Sometimes, in music, timing is everything. That perfect song is released at the perfect moment, and you have a genuine dance anthem on your hands. This summer, that anthem was Panjabi MC’s “Mundian To Bach Ke,” or “Beware of the Boys” over here. This bangin’ bhangra smash with the Knight Rider bass line has blown up clubs all over the US — the perfect follow-up track to Truth Hurt’s “Addictive.” This five-year-old song (so much for timing, eh?) has trekked the entire globe, being a huge hit in the UK, Germany, Austria, Denmark and Italy, to become the freshest thing to hit the US streets since Lil’ Kim and her Sprite can.
Panjabi MC (nee Rajinder Rai) has done the nearly impossible: make Indian music cool in the US. He has done this with a brilliant mix of bhangra and hip-hop and a smattering of dancehall (among other genres). This album feels genuine (not a simple case of appropriation) and is utterly brilliant. Rai has a serious edge to his music that hip-hop fans can seriously appreciate. Bhangra can get kind of grating to Western ears, but Beware is absolutely electric from start to finish.
Having been wanting a Panjabi MC album for about a year and a half now, I have to thank Jay-Z for “discovering” and importing Rai over here. Though Jiggaman’s remix of “Beware” is annoying, we’ll forgive him for jumping on the bandwagon since he brought it in the first place. He’s just another visitor in the hipster global village in which Panjabi resides. Not only do we hear bhangra-hop, but reggae is also a feature in his sound with songs like the slow groove of “Jindi Mahi” and the impressive ballad, “Sweeter.” On “Soundz of the Des,” Rai revisits the Knight Rider theme. He throws in some laconic rhymes on “True MCs” and “Challa.” “Jogi” is another banger that could work in our clubs. The same goes for “Yaaran Kollon Sikh Kuriye,” which uses En Vogue’s “Hold On” bass line.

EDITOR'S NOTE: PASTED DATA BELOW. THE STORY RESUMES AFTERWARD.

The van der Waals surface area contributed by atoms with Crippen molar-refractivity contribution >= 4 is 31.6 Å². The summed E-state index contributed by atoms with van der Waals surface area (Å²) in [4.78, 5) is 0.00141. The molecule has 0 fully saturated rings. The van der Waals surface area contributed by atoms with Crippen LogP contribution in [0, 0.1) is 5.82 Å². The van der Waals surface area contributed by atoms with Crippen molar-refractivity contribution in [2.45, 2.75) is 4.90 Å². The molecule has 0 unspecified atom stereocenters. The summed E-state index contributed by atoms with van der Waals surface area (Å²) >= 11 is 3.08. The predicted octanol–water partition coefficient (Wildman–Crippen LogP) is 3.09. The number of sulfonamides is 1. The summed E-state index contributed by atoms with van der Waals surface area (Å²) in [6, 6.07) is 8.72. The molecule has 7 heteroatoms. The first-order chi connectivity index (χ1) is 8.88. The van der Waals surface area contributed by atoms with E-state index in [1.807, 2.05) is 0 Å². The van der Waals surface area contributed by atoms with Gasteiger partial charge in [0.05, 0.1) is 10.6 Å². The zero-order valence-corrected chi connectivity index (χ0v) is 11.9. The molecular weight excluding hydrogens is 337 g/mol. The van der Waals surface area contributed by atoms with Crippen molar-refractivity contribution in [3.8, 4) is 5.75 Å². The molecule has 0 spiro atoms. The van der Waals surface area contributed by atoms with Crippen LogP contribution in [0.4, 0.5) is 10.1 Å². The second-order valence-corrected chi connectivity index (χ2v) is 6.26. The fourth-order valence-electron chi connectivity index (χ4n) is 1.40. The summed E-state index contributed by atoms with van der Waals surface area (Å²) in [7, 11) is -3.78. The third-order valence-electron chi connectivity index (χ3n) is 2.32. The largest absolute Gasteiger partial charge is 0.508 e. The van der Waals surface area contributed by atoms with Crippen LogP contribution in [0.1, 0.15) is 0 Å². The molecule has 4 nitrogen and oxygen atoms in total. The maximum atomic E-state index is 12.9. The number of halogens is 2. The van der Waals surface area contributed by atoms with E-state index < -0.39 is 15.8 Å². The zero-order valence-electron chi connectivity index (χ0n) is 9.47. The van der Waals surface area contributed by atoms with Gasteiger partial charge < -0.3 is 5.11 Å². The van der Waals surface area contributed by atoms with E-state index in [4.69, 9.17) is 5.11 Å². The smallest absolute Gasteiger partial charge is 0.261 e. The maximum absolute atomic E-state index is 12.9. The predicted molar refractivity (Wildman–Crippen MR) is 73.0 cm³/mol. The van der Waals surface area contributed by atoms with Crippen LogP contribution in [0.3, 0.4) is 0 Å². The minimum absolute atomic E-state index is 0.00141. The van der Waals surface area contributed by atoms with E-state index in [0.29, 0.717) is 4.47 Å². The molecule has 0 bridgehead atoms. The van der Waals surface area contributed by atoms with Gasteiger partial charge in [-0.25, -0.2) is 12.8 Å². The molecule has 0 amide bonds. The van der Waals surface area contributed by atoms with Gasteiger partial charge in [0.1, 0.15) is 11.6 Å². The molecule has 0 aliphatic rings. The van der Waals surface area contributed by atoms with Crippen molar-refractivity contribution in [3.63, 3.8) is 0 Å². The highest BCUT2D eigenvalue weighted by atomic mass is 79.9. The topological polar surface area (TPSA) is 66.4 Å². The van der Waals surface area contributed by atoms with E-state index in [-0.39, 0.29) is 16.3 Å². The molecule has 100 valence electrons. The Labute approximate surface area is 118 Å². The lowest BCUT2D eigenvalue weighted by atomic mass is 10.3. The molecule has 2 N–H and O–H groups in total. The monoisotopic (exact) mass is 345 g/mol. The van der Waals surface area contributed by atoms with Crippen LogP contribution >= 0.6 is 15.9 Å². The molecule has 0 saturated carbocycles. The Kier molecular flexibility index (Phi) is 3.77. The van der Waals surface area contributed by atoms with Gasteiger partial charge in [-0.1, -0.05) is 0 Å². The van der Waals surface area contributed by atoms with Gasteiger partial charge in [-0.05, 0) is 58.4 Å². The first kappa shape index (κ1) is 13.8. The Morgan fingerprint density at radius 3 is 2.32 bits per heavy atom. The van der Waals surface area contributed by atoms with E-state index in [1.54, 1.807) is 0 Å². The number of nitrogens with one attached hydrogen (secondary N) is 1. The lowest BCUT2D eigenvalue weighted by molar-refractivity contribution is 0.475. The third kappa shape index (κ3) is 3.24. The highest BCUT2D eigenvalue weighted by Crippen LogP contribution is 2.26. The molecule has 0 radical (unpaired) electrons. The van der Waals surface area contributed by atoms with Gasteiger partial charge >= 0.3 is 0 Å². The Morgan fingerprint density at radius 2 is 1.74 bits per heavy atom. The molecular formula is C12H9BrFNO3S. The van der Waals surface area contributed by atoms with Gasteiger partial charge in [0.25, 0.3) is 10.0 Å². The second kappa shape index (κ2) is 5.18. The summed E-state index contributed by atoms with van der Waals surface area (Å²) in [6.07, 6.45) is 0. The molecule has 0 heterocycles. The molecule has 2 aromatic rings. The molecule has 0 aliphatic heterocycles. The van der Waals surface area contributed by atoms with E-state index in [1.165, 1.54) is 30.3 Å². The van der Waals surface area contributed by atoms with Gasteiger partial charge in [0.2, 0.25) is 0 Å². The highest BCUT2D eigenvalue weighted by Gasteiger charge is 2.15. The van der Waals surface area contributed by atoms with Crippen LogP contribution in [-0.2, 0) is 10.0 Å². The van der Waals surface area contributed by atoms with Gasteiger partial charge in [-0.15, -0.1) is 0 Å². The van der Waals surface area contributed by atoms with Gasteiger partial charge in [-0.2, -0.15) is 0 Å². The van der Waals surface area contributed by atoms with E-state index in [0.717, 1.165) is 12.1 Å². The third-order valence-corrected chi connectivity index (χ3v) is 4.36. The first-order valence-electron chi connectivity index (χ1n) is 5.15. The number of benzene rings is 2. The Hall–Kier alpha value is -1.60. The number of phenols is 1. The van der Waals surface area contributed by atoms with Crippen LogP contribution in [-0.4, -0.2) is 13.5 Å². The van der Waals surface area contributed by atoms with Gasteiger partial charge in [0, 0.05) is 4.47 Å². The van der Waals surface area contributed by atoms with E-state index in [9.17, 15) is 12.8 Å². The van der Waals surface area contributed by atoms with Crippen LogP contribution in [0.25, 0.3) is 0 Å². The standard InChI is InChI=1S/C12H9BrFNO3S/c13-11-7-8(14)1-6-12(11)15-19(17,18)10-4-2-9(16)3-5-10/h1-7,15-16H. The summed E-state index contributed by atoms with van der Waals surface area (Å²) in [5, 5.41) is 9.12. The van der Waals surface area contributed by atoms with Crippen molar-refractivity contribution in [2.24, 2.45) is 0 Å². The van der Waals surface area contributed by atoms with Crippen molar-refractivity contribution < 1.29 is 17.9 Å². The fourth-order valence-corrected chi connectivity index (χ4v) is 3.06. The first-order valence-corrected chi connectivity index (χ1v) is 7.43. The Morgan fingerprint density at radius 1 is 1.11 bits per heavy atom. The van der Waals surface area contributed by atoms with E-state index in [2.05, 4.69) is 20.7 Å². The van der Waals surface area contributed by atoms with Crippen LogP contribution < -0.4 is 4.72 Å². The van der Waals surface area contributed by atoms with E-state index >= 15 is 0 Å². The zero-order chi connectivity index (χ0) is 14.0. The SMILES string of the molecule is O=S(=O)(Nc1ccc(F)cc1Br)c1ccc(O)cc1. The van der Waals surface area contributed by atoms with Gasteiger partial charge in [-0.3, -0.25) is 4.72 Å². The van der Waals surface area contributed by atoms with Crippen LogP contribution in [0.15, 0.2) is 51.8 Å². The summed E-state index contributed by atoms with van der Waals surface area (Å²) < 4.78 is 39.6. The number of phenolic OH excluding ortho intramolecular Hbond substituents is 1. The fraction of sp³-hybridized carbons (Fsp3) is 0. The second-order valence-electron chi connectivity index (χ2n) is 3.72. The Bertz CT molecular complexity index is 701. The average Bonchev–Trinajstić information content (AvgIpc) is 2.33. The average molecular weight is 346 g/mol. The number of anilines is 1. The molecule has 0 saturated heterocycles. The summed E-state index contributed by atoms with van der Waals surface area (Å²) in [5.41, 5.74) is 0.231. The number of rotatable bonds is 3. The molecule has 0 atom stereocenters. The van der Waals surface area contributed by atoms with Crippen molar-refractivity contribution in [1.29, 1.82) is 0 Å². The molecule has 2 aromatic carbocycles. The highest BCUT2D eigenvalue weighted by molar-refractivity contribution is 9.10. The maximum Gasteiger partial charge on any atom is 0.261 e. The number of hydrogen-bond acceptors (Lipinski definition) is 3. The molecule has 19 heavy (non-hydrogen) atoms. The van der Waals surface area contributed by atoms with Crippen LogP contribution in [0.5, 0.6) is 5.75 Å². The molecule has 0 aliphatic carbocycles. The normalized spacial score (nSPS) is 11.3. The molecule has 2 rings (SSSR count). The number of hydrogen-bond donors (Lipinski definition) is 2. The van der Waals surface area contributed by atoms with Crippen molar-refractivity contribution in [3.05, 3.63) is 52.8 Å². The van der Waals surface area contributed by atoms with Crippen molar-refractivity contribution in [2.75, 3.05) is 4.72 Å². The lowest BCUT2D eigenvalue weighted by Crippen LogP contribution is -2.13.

One can’t help but marvel at Rai’s vision. He has taken the percussive bhangra sound and mixed it perfectly with hip-hop beats. While so many others in the Asian Underground and Asian Massive have floated in the ether of d&b and Indian classical, Panjabi MC has taken it to the streets. And the streets around the world have finally heard him. After five years, his clarion call has been heeded, and the asses are shaking the globe.
Now, when is Jay-Z going to “discover” Surinder Rattan?